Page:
The Compendium advises, "The virus is usually transmitted from animal to animal through bites. The incubation period is highly variable. In domestic animals, it is generally 3 to 12 weeks but can range from several days to months, rarely exceeding 6 months."  You will want to alert your veterinarian at any time you suspect your pet has been bitten or received saliva from an animal that could be carrying the virus.  The varying incubation period will require that you keep close watch on your pet when exposure is suspected.

"Rabies is rare in vaccinated animals," advises the Compendium.  "Dogs, cats, and ferrets: Rabies virus is excreted in the saliva of infected dogs, cats, and ferrets during illness or for only a few days before illness or death."  The salivary glands are the virus's favorite concentration site.  Damage to muscles that involve swallowing and drinking are severely affected by the virus.

Symptoms of infection with the rabies virus may include:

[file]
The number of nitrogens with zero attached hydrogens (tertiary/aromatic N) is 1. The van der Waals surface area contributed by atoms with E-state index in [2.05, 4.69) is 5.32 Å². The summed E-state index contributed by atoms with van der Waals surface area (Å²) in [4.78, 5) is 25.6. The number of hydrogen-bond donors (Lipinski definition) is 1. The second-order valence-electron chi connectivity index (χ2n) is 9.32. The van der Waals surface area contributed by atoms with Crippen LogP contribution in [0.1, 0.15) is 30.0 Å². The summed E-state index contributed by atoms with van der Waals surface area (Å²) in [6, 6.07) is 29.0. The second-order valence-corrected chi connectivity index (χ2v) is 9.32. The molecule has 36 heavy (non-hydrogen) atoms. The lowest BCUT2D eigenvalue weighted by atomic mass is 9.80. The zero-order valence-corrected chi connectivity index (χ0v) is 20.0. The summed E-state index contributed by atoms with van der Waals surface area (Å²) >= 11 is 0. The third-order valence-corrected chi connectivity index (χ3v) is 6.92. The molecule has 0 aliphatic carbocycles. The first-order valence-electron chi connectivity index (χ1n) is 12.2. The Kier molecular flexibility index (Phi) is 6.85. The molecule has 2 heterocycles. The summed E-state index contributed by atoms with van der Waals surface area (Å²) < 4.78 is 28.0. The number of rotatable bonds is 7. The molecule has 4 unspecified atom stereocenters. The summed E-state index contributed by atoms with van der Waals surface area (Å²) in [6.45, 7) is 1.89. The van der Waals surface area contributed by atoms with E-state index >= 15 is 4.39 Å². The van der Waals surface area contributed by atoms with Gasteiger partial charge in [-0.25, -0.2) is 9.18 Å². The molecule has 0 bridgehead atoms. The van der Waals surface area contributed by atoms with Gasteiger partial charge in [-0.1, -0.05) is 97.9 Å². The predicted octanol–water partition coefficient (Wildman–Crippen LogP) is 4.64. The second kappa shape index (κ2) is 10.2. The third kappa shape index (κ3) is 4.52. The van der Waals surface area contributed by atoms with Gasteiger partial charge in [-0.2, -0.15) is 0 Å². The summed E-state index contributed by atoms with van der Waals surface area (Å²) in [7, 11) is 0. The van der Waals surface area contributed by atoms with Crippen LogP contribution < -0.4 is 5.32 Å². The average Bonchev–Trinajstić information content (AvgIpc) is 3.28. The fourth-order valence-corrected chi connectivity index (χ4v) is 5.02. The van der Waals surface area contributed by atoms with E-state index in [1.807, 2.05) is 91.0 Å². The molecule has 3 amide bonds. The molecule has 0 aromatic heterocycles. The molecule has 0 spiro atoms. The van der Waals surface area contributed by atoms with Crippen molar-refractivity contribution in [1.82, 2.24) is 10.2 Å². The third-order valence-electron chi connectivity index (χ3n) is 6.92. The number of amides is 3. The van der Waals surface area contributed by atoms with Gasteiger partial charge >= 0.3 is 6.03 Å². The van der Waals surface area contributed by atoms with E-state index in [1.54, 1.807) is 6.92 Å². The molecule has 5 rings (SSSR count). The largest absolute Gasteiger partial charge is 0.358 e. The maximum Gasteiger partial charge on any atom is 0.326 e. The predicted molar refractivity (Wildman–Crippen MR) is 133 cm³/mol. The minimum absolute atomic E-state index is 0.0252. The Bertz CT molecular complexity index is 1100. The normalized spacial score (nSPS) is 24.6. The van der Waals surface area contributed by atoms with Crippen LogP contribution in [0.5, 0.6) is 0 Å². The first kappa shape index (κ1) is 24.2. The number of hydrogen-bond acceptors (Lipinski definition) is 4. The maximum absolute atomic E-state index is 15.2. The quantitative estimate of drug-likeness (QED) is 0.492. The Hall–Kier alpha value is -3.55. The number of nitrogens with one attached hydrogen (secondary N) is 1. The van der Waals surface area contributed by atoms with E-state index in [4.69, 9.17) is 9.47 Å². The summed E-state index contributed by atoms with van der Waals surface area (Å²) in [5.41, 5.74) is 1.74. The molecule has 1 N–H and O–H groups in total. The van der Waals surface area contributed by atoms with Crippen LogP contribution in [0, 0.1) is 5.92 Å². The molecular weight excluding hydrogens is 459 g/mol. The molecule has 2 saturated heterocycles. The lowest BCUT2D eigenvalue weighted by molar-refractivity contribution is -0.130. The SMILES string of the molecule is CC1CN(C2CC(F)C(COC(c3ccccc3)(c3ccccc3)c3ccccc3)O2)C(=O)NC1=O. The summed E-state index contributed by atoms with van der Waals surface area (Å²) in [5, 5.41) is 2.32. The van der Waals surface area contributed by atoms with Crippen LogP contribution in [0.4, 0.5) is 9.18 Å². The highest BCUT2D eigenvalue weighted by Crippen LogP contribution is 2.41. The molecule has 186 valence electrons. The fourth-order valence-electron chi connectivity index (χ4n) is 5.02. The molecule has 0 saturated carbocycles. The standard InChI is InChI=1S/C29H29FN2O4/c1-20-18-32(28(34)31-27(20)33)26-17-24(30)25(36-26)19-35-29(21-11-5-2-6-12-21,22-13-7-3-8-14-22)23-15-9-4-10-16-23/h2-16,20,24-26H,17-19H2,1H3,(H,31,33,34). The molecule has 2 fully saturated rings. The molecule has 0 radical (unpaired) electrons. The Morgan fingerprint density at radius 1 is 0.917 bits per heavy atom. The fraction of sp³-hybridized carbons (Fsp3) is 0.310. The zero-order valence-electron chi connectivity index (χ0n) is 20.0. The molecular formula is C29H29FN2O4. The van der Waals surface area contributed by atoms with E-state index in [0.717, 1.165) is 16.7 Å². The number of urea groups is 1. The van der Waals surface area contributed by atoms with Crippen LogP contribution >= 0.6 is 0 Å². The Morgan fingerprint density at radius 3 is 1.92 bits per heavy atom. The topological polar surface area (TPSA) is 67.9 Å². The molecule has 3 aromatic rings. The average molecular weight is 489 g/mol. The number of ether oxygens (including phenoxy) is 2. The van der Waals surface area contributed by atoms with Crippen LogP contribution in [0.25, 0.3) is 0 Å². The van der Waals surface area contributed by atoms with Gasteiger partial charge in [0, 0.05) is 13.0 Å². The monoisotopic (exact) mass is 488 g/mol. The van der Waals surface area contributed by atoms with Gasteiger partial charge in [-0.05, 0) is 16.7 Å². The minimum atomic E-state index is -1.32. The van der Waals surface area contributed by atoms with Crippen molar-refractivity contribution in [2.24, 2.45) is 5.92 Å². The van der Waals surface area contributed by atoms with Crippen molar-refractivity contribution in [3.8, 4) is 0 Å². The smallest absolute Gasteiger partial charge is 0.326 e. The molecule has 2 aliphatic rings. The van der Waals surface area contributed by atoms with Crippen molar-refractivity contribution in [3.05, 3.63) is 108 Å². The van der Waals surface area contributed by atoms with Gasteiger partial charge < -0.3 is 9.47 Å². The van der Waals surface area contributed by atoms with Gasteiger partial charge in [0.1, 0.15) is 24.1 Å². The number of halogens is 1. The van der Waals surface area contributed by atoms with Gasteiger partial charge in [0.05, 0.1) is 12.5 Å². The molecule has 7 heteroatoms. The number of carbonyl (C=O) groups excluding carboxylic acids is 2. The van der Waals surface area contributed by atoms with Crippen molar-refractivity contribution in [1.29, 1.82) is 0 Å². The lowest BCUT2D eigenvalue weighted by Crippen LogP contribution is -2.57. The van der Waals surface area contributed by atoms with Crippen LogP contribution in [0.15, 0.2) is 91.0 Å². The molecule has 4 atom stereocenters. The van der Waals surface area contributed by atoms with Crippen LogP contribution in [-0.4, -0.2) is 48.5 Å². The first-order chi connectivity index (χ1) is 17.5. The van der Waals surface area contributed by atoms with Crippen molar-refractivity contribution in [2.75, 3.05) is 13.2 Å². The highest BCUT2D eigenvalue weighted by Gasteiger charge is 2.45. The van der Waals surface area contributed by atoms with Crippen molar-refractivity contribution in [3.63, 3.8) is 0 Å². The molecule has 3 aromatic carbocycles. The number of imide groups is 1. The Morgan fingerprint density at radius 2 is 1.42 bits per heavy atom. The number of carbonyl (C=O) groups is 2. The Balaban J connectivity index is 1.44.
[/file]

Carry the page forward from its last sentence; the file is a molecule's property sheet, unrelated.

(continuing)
• Swallowing difficulty
  • Fever
  • Convulsions
  • Drooling
  • Anxiety
  • Loss of muscle function
  • Low fever
  • Restlessness

The rabies virus and resulting disease is preventable.  Mad Dogs and Meerkats: A History of Resurgent Rabies in South Africa, suggests that this disease kills 55,000 people around the world every year.  "Responding quickly when one is bitten, is critical - if you wait for the symptoms to show it is often too late. Post-exposure treatment saves the lives of around 15 million people around the world every year."  Education and awareness about the virus are urged during World Rabies Day every year. 

Questions to ask your pet's doctor include:

  • Is my pet vaccinated against the rabies virus?
  • How would I know if my pet was infected with the disease?
  • What should I look for if I suspect my pet has been infected?
  • Can my pet receive a vaccination after it has been exposed to the virus?
  • Is vaccination after exposure effective?
  • What is the wait time after exposure?
  • Are there animals known in our neighborhood to be carrying the rabies virus?

Pet Care Is Our Passion

Pet Care Is Our Passion